Friday, July 25, 2008

Shakespear I'm not, but....

The Muses were the daughters of Zeus and Mnemosyne, the goddess of memory. The number of Muses varies over time; initially there was but one, and later there is mention of three: Melete, Mneme, and Aoede (the Elder Muses). They were nymphs in Pieria, western Thrace, and their cult was brought to Helicon in Boeotia by the Aloadae. Usually there is mention of nine muses: Calliope, Clio, Erato, Euterpe, Melpomene, Polyhymnia, Terpsichore, Thalia, and Urania, the Younger Muses.

The eldest and most distinguished of the nine Muses. She is the Muse of eloquence and epic or heroic poetry. Calliope ("beautiful voice") is the mother of Orpheus and Linus with Apollo. She was the arbitress in the argument over Adonis between Persephone and Aphrodite. Her emblems are a stylus and wax tablets.

The Muse of historical and heroic poetry. With Pierus, the king of Macedonia, she is the mother of Hyacinth. She was credited for introducing the Phoenician alphabet into Greece. Her attribute is usually a parchment scroll or a set of tablets.

The Muse of lyric poetry, particularly love and erotic poetry, and mimicry. She is usually depicted with a lyre.

Euterpe, her name means "rejoicing well" or "delight". She was born from Zeus and Mnemosyne. Euterpe is the Muse of music and lyric poetry. She is also the Muse of joy and pleasure and of flute playing and was thought to have invented the double flute, which is her attribute.

The Muse of tragedy. She is usually represented with a tragic mask and wearing the cothurnus (the boots traditionally worn by tragic actors). Sometimes she holds a knife or a club in one hand, and the mask in the other.

Polyhymnia is the Greek Muse of the sacred hymn, eloquence and dance. She is usually represented in a pensive or meditating position. She is a serious looking woman, dressed in a long cloak and resting with an elbow on a pillar. Sometimes she holds a finger to her mouth.

Terpsichore is the Muse of dancing and the dramatic chorus, and later of lyric poetry (and in even later versions, of flute playing). Hence the word terpsichorean, pertaining to dance. She is usually represented seated, and holding a lyre. According to some traditions, she is the mother of the Sirens with the river-god Achelous. She is also occasionally mentioned as the mother of Linus by Apollo.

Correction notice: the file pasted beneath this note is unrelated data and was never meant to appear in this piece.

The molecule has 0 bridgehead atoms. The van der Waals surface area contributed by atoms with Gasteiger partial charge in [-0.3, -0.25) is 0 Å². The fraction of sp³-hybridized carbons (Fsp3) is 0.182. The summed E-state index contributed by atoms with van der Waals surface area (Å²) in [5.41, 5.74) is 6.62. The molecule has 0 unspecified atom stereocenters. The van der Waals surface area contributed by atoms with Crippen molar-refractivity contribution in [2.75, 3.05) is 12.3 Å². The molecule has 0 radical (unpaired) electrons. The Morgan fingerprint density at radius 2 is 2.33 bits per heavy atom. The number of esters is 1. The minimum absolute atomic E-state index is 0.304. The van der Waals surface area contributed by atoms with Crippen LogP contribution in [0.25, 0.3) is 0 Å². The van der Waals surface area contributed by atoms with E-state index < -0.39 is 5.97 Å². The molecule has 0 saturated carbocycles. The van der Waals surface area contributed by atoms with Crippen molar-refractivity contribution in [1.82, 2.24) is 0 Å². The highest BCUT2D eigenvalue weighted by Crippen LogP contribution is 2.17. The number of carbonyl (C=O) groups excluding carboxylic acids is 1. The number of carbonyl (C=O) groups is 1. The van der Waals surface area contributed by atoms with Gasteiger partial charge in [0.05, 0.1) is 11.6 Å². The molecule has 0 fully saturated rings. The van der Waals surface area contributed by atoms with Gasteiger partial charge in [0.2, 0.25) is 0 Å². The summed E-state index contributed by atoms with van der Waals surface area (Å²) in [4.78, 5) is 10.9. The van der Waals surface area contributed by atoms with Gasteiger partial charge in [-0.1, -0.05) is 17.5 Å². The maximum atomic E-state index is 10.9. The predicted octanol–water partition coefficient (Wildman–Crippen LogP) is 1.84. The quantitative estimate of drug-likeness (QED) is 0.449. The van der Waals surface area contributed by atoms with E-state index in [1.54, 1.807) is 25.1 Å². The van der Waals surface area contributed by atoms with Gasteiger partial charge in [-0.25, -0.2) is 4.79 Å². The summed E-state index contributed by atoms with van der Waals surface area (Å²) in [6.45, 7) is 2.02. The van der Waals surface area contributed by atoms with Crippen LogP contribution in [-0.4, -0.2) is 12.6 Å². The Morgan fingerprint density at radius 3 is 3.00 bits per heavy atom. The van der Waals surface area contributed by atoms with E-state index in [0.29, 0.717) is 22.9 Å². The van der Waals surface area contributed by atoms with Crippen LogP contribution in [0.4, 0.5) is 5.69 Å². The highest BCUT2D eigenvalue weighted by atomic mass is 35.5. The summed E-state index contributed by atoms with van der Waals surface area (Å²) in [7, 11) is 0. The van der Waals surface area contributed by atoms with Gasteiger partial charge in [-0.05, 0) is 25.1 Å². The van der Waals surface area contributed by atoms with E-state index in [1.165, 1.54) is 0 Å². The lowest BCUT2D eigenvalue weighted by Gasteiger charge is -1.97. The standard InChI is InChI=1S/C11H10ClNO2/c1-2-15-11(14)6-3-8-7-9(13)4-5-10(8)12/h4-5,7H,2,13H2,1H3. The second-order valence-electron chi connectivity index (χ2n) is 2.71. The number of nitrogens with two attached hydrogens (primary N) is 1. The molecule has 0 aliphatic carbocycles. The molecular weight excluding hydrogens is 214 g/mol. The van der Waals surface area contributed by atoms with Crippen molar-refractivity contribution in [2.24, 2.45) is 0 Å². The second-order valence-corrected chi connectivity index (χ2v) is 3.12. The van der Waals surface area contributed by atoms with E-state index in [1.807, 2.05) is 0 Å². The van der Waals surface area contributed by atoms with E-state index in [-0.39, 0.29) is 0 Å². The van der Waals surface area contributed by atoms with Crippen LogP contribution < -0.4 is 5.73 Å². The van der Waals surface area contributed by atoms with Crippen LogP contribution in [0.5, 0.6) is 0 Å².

The Muse who presided over comedy and pastoral poetry. She also favored rural pursuits and is represented holding a comic mask and a shepherd's crook (her attributes). Thalia is also the name of one of the Graces (Charites).

The Greek Muse of astronomy and astrology. She is occasionally mentioned as the mother of Linus by Apollo. She is represented with a globe in her left hand and a peg in her right hand. Urania is dressed in a cloak embroidered with stars and she keeps her eyes towards the sky.

If anyone has seen any of these girls, please let them know I'm looking for them.

Even writing about muses provides no inspiraiton. That is messed up.

It's not that there isn't stuff to write about. Lord knows, this week with Mike V's opinion on gun registration, the Obamassiah over in Europe winning votes, McCain's display of snark talent, you'd think I could find something to write. But the muses, they have abandoned me.



Home on the Range said...

I work best with the frosty Guinness muse.

aepilot_jim said...

There's a frosty Guinness muse!?! Somebody introduce me quick! No, faster than that! Why don't people tell me these things?